Manipulation of plant stature has long been a major goal in agriculture, horticulture, and silviculture. It previously has involved classical plant breeding and use of plant growth regulators produced by the chemical industry. These are exogenously applied to promote or retard elongation, often through chemical alteration of GA biosynthesis (Rademacher, 2002). However, stature control through “anti-GA” plant growth retardants requires repeated application of synthetic chemicals that is costly, variable in effectiveness, and can have undesired environmental consequences or public perceptions. Biotechnological manipulation of GA levels provides an alternative approach and can be achieved through various means, including up- or down-regulating genes encoding enzymes involved in GA biosynthesis and catabolism (Hedden and Phillips, 2000b).

Exogenous application of GA3, which is resistant to catabolism by GA2ox, rapidly restored normal development to the mutant, strongly supporting the hypothesis that the mutant phenotype is a result of the deficiency of the bioactive GAs, GA1 and GA4. The rapid reversion to normal growth by exogenous application of GA that is resistant to the action of the enzyme also provides a potential method for control of transgenic plants overexpressing GA2ox genes during horticultural manipulation. For example, the rate of growth during commercial propagation could be greatly increased by GA application, allowing rapid nursery production. Once GA application ceases after transplanting, the slow growth and dwarf form would resume. Landscape managers might also choose to speed early growth via GA application, thereby allowing growth rate to attenuate only after plants reach a desired size.

Insertional mutagenesis using transposons or T-DNA has become an extremely valuable research tool for model plant systems (Hayashi et al., 1992; Martienssen, 1998; Krysan et al., 1999), but its utility for isolation of economically valuable genes in crop plants—for which transformation is often difficult— has been extremely limited (Brutnell, 2002; Zubko et al., 2002). For trees, poplars provide a marked exception. Due to its ease of transformation, small genome, rapid growth, amenability to clonal propagation, and extensive genomic resources (including the upcoming complete genome sequence), poplar is the consensus model organism for molecular tree biology (Wullschleger et al., 2002). Its amenability to transformation allowed us to employ activation tagging to produce a population of transgenic trees with dominantly inherited, tagged phenotypes. Because of the many large differences in development between annuals and perennial plants, including vegetative dormancy, delayed onset of flowering, extended periods of secondary (woody) growth, and gradual vegetative maturation, forward genetic approaches may uncover many types of regulatory genes that would be missed in reverse genetic experiments.

Employing the same activation tagging vector that has been extensively used in Arabidopsis (Kardailsky et al., 1999) and other species (Zubko et al., 2002), we observed a similar rate of morphological mutant recovery (approximately 1%). Because the poplar genome is approximately 4-fold larger than Arabidopsis (Bradshaw et al., 2001), this supports the observations that T-DNA insertion is strongly directed toward expressed sectors of the genome (Szabados et al., 2002) and suggests that forward genetic approaches may be useful in plant species with a wide variety of genome sizes—so long as at least one highly transformable genotype can be identified. We believe that isolation of the gene causing the stumpy phenotype is the first case, to our knowledge, of successful tagging of a developmental regulatory gene in any tree species.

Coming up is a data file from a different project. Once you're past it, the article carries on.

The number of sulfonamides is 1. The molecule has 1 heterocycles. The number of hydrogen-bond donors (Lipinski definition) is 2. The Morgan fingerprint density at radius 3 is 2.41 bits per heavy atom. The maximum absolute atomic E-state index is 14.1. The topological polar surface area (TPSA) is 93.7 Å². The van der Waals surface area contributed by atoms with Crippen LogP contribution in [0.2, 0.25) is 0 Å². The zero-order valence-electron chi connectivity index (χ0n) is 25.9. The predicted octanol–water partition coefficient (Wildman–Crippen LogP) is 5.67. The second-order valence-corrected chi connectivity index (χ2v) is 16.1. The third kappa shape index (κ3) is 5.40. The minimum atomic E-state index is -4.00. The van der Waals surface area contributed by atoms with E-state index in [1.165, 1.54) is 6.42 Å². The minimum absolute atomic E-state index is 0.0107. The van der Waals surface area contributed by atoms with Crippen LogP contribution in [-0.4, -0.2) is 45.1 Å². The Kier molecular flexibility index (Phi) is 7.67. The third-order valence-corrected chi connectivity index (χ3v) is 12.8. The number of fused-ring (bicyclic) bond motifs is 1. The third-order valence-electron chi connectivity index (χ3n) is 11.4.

Plant Transformation, Tissue Culture, and Growth Conditions

We transformed activation tagging vectors pSKI015 and pSKI074 (Weigel et al., 2000) into hybrid aspen clone INRA 717-IB4 (Populus tremula × Populus alba) via Agrobacterium tumefaciens mediated transformation procedure (Han et al., 2000) to generate a population of activation-tagged lines. After regeneration on selection media, all lines were verified via PCR for presence of the 35S enhancer-tetramer and were transferred to greenhouse and 1 year later to a field plantation. Each line was represented by at least four ramets in all experiments.

To transform the bean (Phaseolus vulgaris) GA2ox gene (PcGA2ox1, accession no. AJ132438) into poplar, we used the binary vector pLARS124, constructed and kindly provided by Dr. Peter Hedden (Institute of Arable Crop Research Long Ashton Research Station, University of Bristol, Long Ashton, UK). pLARS124 was obtained by substituting the GUS gene in pGPTV-Kan (Becker et al., 1992) with three copies of 35S and inserting the PcGA2ox1 cDNA immediately downstream of the 35S promoters and upstream of the nos terminator. pLARS124 was transformed into the same poplar genotype using the transformation procedure cited above.

DNA and RNA Extraction